Travel Reservations Network
FIG. 1 is a block diagram showing how a system which implements the present invention typically interfaces with a reservation system. A travel agent uses a terminal 10 to enter a travel-related reservation. The present application describes the invention with respect to a travel agent reservation system for illustrative purposes. Persons other than travel agents may also enter travel-related reservations. Travel-related reservations include, for example, reservations for the following: cruise ships; car rental; lodging; theater; travel insurance; airline tickets; and trains.
A travel agent terminal 10 transmits the travel-related reservation to a computerized reservation system 12. Computerized Reservation Systems (CRS) are well known in the art and include, for example, CRS's known by the following trademarks and companies: AMADEUS; SABRE; WORLDSPAN; SYSTEM ONE; APOLLO; GEMINI; GALILEO; and AXESS.
A CRS allows a travel agent or other person to enter a travel-related reservation in a particular availability format. An availability format depends on the type of CRS used and typically comprises a plurality of fields joined together to form a database element. An availability format may include, for example, fields for the following information: rate availability; hotel chain code; city code; arrival date; checkout date; number of nights; category code; action code; and all rates. An example of an availability format is shown on line 100 in FIG. 6.
A conversion system 14 receives an availability format, which identifies a travel-related reservation, from CRS 12. Conversion system 14 then converts the travel-related reservation contained within an availability format into a standard booking format. An example of a conversion system is the PIERRE computer system, developed by Radisson, the assignee of the present application. Therefore, regardless of which CRS 12 a travel agent uses, conversion system 14 preferably converts availability formats into a standardized booking format. An example of a booking format is shown on line 102 in FIG. 6. In addition to receiving travel-related reservations from a travel agent terminal, via a CRS, awards system 16 can also receive travel-related reservations from other sources, such as the following examples: a phone (modem) link; an automatic teller machine; a kiosk, and an interactive television system.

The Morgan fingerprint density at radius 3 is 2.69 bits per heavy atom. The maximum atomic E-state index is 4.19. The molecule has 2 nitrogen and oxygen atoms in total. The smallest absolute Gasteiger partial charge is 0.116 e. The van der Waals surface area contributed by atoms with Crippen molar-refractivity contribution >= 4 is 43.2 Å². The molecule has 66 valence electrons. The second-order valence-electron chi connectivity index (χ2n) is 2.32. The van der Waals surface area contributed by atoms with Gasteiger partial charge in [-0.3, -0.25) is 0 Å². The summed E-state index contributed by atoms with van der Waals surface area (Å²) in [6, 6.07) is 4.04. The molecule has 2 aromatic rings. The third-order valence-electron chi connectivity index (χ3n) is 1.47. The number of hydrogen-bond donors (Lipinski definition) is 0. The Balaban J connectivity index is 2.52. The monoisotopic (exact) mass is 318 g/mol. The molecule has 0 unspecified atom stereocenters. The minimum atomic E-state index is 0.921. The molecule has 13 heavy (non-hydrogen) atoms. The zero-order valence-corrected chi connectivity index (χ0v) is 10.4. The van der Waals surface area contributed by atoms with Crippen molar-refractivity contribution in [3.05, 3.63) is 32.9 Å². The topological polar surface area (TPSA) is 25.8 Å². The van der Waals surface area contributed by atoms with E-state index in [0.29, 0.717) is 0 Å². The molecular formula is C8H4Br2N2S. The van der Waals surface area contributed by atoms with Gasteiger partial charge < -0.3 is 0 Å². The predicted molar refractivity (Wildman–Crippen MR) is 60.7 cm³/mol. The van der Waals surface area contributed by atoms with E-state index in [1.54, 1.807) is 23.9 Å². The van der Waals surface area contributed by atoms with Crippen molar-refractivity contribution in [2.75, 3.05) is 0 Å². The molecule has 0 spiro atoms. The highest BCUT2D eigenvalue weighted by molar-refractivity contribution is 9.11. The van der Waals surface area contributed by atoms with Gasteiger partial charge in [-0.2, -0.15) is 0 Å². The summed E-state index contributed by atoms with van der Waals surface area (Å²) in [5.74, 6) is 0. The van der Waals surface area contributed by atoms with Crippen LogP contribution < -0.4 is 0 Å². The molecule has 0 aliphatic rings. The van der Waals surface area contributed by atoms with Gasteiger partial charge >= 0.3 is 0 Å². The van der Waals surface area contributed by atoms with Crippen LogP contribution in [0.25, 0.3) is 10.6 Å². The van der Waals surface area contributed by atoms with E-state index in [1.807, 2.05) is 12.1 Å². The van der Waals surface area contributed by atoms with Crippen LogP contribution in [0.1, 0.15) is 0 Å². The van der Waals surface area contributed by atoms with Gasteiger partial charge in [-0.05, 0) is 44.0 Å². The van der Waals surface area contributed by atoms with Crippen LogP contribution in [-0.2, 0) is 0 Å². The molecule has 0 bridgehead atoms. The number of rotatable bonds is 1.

Conversion system 14 can then transmit a booking format to a particular reservation facility 18. Reservation facility 18 may include, for example, a particular hotel, cruise ship line, or car rental company identified by a travel-related reservation contained within a booking format.
The present invention is preferably implemented by an awards system 16 which interacts with conversion system 14, as shown in FIG. 1. Awards system 16 receives information regarding travel-related reservations from conversion system 14 and awards credits (also referred to as “points”) to travel agents or other persons who book the travel-related reservations.
FIG. 2 is a flow chart showing a booking process, which is typically a main processing loop, of awards system 16. Awards system 16 typically first processes a booking format at step 20. At step 22, awards system 16 checks the booking format for an identification of a travel agent or other person who entered the travel-related reservation. If the booking format does not have such an identification, awards system 16 then calculates credits which would have otherwise been assigned to the person (step 24) and then displays a message (step 26) to the person at terminal 10, indicating the number of credits which were lost by the individual. An example of a user interface for this transaction is shown in FIG. 6. Lines 104 in FIG. 6 show an example of an “unsuccessful enrollment” message.